For my freshman comp classes, I have a slightly different approach. Not everything I want for them to read and do is made into a lesson, but I do wish that would work. However, I do consistently make some of the content into lessons. You really need to have something for students to engage with on a weekly basis. If you don’t, students get in the habit of “skipping” weeks. Having assignments with weekly due dates draws them into the course. They don’t have to be much, just something that says, “Hey, remember you have this English class over here.” You can see more from these courses in the video below. You can find the YouTube Series I mention here: Crash Course Navigating Digital Information.

Lastly, I teach a hybrid (used to teach a hybrid) JRN203: Writing for Online Media course. Luckily for me, I design all my courses as online courses, so I only had to make a few adjustments in this course to transition to online. The biggest change was adding more online discussions. Oh, I know. That sounds so boring, especially since students hate online discussions. But these discussions are fun. I use FlipGrid. It’s a social learning platform that allows educators to ask a question, then the students respond in a video. Students are then able to respond to one another, creating a “web” of video discussion. They’re fun and students really like these discussions. Some are a little shy at first, but they quickly get over it. I got permission from my students to show a discussion they are working on currently in class. See below.

The reality of the situation is I didn’t create all of this in two weeks. These are things I’ve added as I’ve taught over the years. For many faculty out there now rushing to move content online, my best advice is to pick one thing you can add now to help engage students, and as the semester continues on, consider what else you might be able to add. You can’t do it all now, but just one thing might prove helpful.

Engaging Students in JRN203 with FlipGrid
ENH114 Course Using Canvas, Softchalk, and FlipGrid
ENG101 Composition Course Using Canvas,
McGraw-Hill Connect & YouTube
20
Mar

Where Do Great Ideas Go to Die?

People have great ideas all the time that they never share with others. They secretly harbor them in their heads. This is often where they die. We’re not always given a platform to share ideas, so that’s part of the reason. Another is we often feel our ideas might not be well received, so why bother. Or change is just hard for some and doing things the way we’ve always done them is commonplace. I tend to lean more on the side of people will listen if you bother to seek out the opportunity even if change never happens.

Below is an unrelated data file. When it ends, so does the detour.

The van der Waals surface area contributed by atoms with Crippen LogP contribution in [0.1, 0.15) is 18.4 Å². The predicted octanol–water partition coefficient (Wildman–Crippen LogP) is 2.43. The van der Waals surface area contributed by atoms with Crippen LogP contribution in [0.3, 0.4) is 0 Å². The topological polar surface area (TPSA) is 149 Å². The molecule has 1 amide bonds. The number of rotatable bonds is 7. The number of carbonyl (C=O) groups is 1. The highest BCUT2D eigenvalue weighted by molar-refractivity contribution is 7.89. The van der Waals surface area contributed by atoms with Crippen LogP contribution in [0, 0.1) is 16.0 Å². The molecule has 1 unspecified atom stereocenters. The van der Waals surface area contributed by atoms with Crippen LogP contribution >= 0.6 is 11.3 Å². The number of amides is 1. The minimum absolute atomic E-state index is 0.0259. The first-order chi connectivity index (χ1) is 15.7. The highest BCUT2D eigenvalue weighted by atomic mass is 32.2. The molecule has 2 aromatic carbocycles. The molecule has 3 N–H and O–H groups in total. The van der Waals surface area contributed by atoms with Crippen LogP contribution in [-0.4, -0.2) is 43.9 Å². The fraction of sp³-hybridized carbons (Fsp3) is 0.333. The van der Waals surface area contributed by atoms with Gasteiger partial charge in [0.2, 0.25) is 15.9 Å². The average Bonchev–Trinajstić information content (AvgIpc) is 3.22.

I have what I think is a good idea, and I’m going to share it with you. I don’t have any expectations for change, but at least my great idea is not going to die in my head. Also note, this post was conceived before our current situation with moving courses online. I started this while on Spring Break.

I’ve been teaching online for a long time – since 1998. I can see an inherent problem with how we offer online classes for our students. We open classes. Students rush to fill them, and all the online classes are full weeks before the semester begins. Sounds great, right? Well, it’s not. Not every student who signs up for an online class is prepared and ready for an online class. Many never make it past the first few days, finding it difficult to follow simple directions and get work completed. What do we do with these students? Some drop on their own, others stay and struggle for a while and eventually drop. The end game is that often after just one week a once full class is now left with multiple open spots. These are missed opportunities for students who were never given a chance to even register.